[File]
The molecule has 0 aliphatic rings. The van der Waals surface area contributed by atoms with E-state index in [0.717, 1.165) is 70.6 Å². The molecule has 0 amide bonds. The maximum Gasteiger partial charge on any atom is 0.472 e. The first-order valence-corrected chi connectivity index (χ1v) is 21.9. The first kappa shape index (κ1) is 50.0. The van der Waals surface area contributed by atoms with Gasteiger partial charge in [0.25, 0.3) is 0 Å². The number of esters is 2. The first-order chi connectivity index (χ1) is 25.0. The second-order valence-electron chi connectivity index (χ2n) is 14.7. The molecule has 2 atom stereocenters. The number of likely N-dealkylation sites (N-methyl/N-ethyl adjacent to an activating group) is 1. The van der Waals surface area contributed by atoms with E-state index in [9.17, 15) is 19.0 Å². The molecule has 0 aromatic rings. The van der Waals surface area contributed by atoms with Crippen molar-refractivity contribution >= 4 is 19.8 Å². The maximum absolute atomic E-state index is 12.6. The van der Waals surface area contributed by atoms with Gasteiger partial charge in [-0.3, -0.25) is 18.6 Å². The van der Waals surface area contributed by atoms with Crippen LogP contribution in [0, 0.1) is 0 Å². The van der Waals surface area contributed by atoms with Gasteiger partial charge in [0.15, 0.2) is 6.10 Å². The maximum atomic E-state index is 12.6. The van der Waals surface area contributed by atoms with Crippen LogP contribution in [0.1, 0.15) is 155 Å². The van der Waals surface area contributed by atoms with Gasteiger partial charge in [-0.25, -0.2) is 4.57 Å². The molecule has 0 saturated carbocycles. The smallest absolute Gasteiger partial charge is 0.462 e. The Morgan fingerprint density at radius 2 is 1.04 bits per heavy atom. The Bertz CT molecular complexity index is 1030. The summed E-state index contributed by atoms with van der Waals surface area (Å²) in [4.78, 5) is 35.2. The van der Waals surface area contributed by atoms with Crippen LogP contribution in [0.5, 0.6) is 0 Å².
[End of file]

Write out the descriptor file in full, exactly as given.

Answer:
The molecule has 0 aliphatic rings. The van der Waals surface area contributed by atoms with E-state index in [0.717, 1.165) is 70.6 Å². The molecule has 0 amide bonds. The maximum Gasteiger partial charge on any atom is 0.472 e. The first-order valence-corrected chi connectivity index (χ1v) is 21.9. The first kappa shape index (κ1) is 50.0. The van der Waals surface area contributed by atoms with Gasteiger partial charge in [0.25, 0.3) is 0 Å². The number of esters is 2. The first-order chi connectivity index (χ1) is 25.0. The second-order valence-electron chi connectivity index (χ2n) is 14.7. The molecule has 2 atom stereocenters. The number of likely N-dealkylation sites (N-methyl/N-ethyl adjacent to an activating group) is 1. The van der Waals surface area contributed by atoms with E-state index in [9.17, 15) is 19.0 Å². The molecule has 0 aromatic rings. The van der Waals surface area contributed by atoms with Crippen molar-refractivity contribution >= 4 is 19.8 Å². The maximum absolute atomic E-state index is 12.6. The van der Waals surface area contributed by atoms with Gasteiger partial charge in [-0.3, -0.25) is 18.6 Å². The van der Waals surface area contributed by atoms with Crippen LogP contribution in [0, 0.1) is 0 Å². The van der Waals surface area contributed by atoms with Gasteiger partial charge in [0.15, 0.2) is 6.10 Å². The maximum atomic E-state index is 12.6. The van der Waals surface area contributed by atoms with Crippen LogP contribution in [0.1, 0.15) is 155 Å². The van der Waals surface area contributed by atoms with Gasteiger partial charge in [-0.25, -0.2) is 4.57 Å². The molecule has 0 saturated carbocycles. The smallest absolute Gasteiger partial charge is 0.462 e. The Morgan fingerprint density at radius 2 is 1.04 bits per heavy atom. The Bertz CT molecular complexity index is 1030. The summed E-state index contributed by atoms with van der Waals surface area (Å²) in [4.78, 5) is 35.2. The van der Waals surface area contributed by atoms with Crippen LogP contribution in [0.5, 0.6) is 0 Å².